So there we have it, the good news is opinions can change, and opinions are the first step to real change. The bad news is, change takes time.

But if we can imagine it, we can do it.
Wild is the wind: the resource that could power the world 
And if we can make the world a better place, we should.

Have a great fortnight
A.J. Ponder

Tuesday, October 10, 2017

Tim Minchin's "F- the Poor" with a link to his video

I would be liar
if I pretended to admire
the red-light windscreen-cleaning empire
that you've built

But my heart is good
it's not a thing of stone or wood
I'll give you 50c
to take away my guilt
etc etc...

...with all the usual Tim Minchin charm and determination to shock.

I love the little internal rhyme-scheme he drops in from time to time. (yes, that's my excuse, and I'm sticking with it.)

I think I first saw Tim Minchin playing "a coked-up rock star" and the role strangely suited him. Now, every so often, a song of his pops up on my feed. I thought I'd share this one. Hope you checked it out and enjoyed it - it seemed very important at this time, when we are facing so many disasters, and when people are saying how important their charity is, while turning away from the bigger issue of poverty.

Have a great week, I hope you enjoyed the piece in all it's horror :) 
A.J. Ponder

Tuesday, September 26, 2017

Where do you stand?

It's the old tug of war,
left vs right
us vs them
Except someone's found a tractor
and set the field on fire

Where do you stand?

They're busy yelling out the rules-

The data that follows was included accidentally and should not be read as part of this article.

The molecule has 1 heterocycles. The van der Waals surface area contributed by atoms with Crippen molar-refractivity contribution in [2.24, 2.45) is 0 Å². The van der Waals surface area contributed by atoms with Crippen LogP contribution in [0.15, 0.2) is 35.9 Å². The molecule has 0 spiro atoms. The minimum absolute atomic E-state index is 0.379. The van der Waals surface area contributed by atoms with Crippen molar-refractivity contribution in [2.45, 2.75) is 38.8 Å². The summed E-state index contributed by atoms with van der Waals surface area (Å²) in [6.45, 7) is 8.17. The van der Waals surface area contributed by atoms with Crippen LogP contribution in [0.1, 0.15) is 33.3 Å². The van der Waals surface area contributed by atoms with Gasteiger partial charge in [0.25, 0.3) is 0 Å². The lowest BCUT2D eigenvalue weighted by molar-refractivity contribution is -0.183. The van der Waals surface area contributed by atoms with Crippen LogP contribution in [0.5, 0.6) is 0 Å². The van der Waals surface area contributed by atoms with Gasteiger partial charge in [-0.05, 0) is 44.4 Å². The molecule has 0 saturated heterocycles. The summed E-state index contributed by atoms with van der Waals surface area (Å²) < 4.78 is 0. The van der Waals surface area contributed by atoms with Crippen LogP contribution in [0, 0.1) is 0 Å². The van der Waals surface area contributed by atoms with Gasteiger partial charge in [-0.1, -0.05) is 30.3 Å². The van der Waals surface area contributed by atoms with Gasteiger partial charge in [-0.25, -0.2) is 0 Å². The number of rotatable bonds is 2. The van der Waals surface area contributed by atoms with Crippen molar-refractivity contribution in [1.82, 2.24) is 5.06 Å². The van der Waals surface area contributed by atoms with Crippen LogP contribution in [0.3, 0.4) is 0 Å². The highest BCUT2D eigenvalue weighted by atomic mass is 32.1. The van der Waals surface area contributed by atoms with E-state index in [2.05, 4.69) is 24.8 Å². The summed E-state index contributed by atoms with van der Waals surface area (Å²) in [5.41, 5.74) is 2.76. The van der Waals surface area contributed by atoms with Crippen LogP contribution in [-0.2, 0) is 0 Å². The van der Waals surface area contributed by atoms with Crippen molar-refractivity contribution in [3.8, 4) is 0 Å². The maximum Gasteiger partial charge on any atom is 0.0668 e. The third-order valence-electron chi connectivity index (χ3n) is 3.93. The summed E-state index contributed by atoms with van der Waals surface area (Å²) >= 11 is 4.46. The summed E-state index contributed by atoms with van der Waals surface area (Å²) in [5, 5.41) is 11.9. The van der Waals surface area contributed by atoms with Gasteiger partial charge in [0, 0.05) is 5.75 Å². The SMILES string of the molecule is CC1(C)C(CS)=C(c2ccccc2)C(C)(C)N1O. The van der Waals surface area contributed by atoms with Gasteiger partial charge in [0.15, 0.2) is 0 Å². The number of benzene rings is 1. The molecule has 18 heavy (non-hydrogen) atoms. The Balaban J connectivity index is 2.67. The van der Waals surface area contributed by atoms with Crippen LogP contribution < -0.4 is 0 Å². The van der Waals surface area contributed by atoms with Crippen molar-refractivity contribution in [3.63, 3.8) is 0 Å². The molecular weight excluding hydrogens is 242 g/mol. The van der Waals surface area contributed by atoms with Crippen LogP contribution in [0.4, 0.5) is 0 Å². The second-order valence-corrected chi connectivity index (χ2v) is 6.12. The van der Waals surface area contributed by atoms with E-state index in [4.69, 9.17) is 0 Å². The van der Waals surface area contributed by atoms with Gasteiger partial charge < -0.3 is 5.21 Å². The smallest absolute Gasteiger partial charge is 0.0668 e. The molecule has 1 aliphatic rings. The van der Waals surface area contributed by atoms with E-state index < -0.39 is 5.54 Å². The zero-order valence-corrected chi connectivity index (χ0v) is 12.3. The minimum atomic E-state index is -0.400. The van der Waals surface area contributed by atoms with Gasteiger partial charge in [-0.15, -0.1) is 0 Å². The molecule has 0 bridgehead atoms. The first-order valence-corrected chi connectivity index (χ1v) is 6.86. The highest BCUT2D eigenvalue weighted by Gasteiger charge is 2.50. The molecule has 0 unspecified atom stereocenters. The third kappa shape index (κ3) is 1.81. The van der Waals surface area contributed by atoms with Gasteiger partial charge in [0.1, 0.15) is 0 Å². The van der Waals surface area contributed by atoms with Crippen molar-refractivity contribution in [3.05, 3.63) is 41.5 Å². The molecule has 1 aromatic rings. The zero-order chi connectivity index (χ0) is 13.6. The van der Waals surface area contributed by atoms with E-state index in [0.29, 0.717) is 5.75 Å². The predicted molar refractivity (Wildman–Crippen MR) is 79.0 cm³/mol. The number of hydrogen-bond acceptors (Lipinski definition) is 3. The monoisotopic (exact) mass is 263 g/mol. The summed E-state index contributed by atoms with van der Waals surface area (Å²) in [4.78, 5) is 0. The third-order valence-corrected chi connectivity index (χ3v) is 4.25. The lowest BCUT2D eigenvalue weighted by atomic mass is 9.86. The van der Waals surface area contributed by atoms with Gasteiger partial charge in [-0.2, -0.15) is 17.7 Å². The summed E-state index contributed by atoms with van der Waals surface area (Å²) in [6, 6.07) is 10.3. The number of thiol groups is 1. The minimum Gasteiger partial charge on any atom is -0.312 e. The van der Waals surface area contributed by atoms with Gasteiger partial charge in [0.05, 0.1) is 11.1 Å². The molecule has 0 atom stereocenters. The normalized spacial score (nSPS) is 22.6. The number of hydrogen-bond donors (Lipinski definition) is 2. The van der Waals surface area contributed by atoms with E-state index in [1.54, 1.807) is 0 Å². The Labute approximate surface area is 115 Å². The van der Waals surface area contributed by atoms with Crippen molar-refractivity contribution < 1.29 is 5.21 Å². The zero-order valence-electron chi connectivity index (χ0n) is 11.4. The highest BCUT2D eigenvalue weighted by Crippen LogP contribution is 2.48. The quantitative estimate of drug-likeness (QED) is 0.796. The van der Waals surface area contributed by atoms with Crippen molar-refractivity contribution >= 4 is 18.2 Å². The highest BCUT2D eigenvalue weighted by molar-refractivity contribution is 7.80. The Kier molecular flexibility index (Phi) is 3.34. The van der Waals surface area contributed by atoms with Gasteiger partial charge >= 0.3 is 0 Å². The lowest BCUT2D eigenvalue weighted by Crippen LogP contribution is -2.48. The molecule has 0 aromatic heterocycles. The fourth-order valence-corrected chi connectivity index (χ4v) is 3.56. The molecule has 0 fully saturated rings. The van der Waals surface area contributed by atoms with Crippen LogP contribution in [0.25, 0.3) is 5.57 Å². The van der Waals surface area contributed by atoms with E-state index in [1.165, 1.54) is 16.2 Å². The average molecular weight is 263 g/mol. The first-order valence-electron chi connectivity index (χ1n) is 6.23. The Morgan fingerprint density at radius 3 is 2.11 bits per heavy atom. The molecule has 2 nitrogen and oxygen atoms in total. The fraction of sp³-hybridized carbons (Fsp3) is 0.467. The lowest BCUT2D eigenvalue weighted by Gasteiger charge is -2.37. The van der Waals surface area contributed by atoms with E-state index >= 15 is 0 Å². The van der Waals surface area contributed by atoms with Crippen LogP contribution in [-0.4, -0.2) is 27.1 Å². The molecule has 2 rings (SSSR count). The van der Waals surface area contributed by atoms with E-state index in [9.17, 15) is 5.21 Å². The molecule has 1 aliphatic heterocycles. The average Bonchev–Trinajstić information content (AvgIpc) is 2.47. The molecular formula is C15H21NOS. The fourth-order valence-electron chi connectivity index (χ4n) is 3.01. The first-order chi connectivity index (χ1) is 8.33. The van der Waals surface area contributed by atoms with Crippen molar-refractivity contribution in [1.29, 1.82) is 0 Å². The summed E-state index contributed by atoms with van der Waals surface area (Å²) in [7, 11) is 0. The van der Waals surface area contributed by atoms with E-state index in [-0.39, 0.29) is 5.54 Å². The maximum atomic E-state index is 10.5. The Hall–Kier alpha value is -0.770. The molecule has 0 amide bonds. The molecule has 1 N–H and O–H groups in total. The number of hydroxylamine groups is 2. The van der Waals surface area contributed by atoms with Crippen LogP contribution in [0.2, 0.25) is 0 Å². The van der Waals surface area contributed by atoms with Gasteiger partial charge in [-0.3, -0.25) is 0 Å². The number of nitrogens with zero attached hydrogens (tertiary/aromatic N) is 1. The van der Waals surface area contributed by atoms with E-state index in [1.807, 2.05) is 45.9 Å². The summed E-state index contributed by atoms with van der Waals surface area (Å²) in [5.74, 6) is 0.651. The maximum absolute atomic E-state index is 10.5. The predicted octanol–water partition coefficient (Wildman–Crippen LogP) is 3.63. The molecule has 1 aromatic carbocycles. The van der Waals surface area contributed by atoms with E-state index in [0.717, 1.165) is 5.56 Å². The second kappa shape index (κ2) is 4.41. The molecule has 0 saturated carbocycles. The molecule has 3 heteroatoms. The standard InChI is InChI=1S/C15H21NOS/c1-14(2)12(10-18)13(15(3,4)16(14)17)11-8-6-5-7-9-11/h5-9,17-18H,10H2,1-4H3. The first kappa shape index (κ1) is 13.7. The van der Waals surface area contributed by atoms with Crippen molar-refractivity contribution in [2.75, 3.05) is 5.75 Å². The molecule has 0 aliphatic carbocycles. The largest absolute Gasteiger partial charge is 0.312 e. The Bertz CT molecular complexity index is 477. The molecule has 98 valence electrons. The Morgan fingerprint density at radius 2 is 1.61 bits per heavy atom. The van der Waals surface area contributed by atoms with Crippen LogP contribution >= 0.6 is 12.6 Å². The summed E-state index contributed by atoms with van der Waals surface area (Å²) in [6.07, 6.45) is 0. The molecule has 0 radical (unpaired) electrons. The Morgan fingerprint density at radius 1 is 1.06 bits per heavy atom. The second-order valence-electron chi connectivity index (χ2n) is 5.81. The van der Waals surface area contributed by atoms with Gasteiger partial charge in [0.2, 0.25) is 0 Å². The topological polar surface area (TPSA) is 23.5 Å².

of up is down
and down is up
of watch thy neighbour burn
I've never been good at following rules

Where do you stand?

I've never been very good at standing, either
but now the heat's on
are you worried we'll make it-
left, right or in the middle?
Authoritarian or liberal?

Where do you stand?
And who stands with you?

A.J. Ponder

To find out, why don't you take the Political Compass Test https://www.politicalcompass.org/test
For many it is an eye-opener, it's easy to believe you're more moderate than you are, that a party is left leaning, when it is really right leaning, or a party is libertarian because they are against taxation.

Now while you might not agree with everything in it, it does seem to work, and is a ready frame-work to compare countries, parties and even movement over time. For NZ, US, AU, UK, DE, and more.

Have a great week people, let's hope we can all pull together and put out the flames. :)

The Tug of war competition at the 1900 Olympic Games in Paris - Denmark/Sweden v France
This work is in the public domain in its country of origin and other countries and areas where the copyright term is the author's life plus 70 years or less.

Tuesday, September 19, 2017

Discovering Science with tomato power! :)